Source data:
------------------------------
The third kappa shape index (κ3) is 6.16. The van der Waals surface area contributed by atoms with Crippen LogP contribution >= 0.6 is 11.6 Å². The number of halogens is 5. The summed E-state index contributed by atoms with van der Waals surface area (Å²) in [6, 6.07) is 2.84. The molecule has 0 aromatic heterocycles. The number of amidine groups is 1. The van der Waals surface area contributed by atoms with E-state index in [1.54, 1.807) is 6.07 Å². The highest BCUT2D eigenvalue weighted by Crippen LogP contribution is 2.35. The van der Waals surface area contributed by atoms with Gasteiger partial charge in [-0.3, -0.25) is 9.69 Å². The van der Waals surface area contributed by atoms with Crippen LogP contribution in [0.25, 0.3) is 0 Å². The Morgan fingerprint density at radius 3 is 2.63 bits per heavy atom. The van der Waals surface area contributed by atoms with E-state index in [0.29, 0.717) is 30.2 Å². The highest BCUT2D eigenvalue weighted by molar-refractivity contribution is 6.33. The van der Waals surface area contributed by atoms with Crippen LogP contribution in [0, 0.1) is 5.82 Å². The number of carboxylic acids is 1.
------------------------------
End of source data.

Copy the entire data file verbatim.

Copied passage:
The third kappa shape index (κ3) is 6.16. The van der Waals surface area contributed by atoms with Crippen LogP contribution >= 0.6 is 11.6 Å². The number of halogens is 5. The summed E-state index contributed by atoms with van der Waals surface area (Å²) in [6, 6.07) is 2.84. The molecule has 0 aromatic heterocycles. The number of amidine groups is 1. The van der Waals surface area contributed by atoms with E-state index in [1.54, 1.807) is 6.07 Å². The highest BCUT2D eigenvalue weighted by Crippen LogP contribution is 2.35. The van der Waals surface area contributed by atoms with Gasteiger partial charge in [-0.3, -0.25) is 9.69 Å². The van der Waals surface area contributed by atoms with Crippen LogP contribution in [0.25, 0.3) is 0 Å². The Morgan fingerprint density at radius 3 is 2.63 bits per heavy atom. The van der Waals surface area contributed by atoms with E-state index in [0.29, 0.717) is 30.2 Å². The highest BCUT2D eigenvalue weighted by molar-refractivity contribution is 6.33. The van der Waals surface area contributed by atoms with Crippen LogP contribution in [0, 0.1) is 5.82 Å². The number of carboxylic acids is 1.